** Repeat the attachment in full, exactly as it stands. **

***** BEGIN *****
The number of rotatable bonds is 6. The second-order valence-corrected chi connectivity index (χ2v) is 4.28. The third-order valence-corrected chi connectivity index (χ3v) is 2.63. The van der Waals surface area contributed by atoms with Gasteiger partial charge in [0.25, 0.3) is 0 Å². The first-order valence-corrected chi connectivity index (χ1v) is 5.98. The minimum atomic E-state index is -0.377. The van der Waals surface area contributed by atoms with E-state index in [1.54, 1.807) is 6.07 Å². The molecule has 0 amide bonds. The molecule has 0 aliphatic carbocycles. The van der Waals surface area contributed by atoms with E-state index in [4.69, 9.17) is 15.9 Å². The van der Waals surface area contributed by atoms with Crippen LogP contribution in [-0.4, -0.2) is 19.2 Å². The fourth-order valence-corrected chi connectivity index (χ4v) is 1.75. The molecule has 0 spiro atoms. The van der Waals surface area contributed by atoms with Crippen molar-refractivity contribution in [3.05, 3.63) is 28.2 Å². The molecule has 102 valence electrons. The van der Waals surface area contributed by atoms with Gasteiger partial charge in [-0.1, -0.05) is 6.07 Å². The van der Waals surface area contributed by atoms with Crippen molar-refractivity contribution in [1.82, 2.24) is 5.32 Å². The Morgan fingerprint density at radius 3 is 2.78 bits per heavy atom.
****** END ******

The number of rotatable bonds is 6. The second-order valence-corrected chi connectivity index (χ2v) is 4.28. The third-order valence-corrected chi connectivity index (χ3v) is 2.63. The van der Waals surface area contributed by atoms with Gasteiger partial charge in [0.25, 0.3) is 0 Å². The first-order valence-corrected chi connectivity index (χ1v) is 5.98. The minimum atomic E-state index is -0.377. The van der Waals surface area contributed by atoms with E-state index in [1.54, 1.807) is 6.07 Å². The molecule has 0 amide bonds. The molecule has 0 aliphatic carbocycles. The van der Waals surface area contributed by atoms with E-state index in [4.69, 9.17) is 15.9 Å². The van der Waals surface area contributed by atoms with Crippen LogP contribution in [-0.4, -0.2) is 19.2 Å². The fourth-order valence-corrected chi connectivity index (χ4v) is 1.75. The molecule has 0 spiro atoms. The van der Waals surface area contributed by atoms with Crippen molar-refractivity contribution in [3.05, 3.63) is 28.2 Å². The molecule has 102 valence electrons. The van der Waals surface area contributed by atoms with Gasteiger partial charge in [-0.1, -0.05) is 6.07 Å². The van der Waals surface area contributed by atoms with Crippen molar-refractivity contribution in [1.82, 2.24) is 5.32 Å². The Morgan fingerprint density at radius 3 is 2.78 bits per heavy atom.